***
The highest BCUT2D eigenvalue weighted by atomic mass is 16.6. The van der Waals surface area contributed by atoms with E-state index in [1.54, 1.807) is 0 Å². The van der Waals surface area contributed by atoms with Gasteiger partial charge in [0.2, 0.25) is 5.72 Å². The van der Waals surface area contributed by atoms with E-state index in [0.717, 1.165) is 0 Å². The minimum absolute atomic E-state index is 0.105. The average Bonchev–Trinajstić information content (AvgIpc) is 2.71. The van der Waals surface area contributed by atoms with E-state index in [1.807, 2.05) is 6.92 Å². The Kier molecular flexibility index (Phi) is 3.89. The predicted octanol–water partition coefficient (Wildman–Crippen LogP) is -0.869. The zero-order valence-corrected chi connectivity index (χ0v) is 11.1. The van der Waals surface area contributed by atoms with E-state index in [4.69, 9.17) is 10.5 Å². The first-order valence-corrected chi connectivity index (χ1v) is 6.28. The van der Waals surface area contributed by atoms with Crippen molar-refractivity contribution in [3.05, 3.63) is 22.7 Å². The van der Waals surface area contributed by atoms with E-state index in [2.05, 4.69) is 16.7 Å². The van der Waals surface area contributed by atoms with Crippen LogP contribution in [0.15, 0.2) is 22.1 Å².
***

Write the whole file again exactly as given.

The highest BCUT2D eigenvalue weighted by atomic mass is 16.6. The van der Waals surface area contributed by atoms with E-state index in [1.54, 1.807) is 0 Å². The van der Waals surface area contributed by atoms with Gasteiger partial charge in [0.2, 0.25) is 5.72 Å². The van der Waals surface area contributed by atoms with E-state index in [0.717, 1.165) is 0 Å². The minimum absolute atomic E-state index is 0.105. The average Bonchev–Trinajstić information content (AvgIpc) is 2.71. The van der Waals surface area contributed by atoms with E-state index in [1.807, 2.05) is 6.92 Å². The Kier molecular flexibility index (Phi) is 3.89. The predicted octanol–water partition coefficient (Wildman–Crippen LogP) is -0.869. The zero-order valence-corrected chi connectivity index (χ0v) is 11.1. The van der Waals surface area contributed by atoms with E-state index in [4.69, 9.17) is 10.5 Å². The first-order valence-corrected chi connectivity index (χ1v) is 6.28. The van der Waals surface area contributed by atoms with Crippen molar-refractivity contribution in [3.05, 3.63) is 22.7 Å². The van der Waals surface area contributed by atoms with E-state index in [2.05, 4.69) is 16.7 Å². The van der Waals surface area contributed by atoms with Crippen LogP contribution in [0.15, 0.2) is 22.1 Å².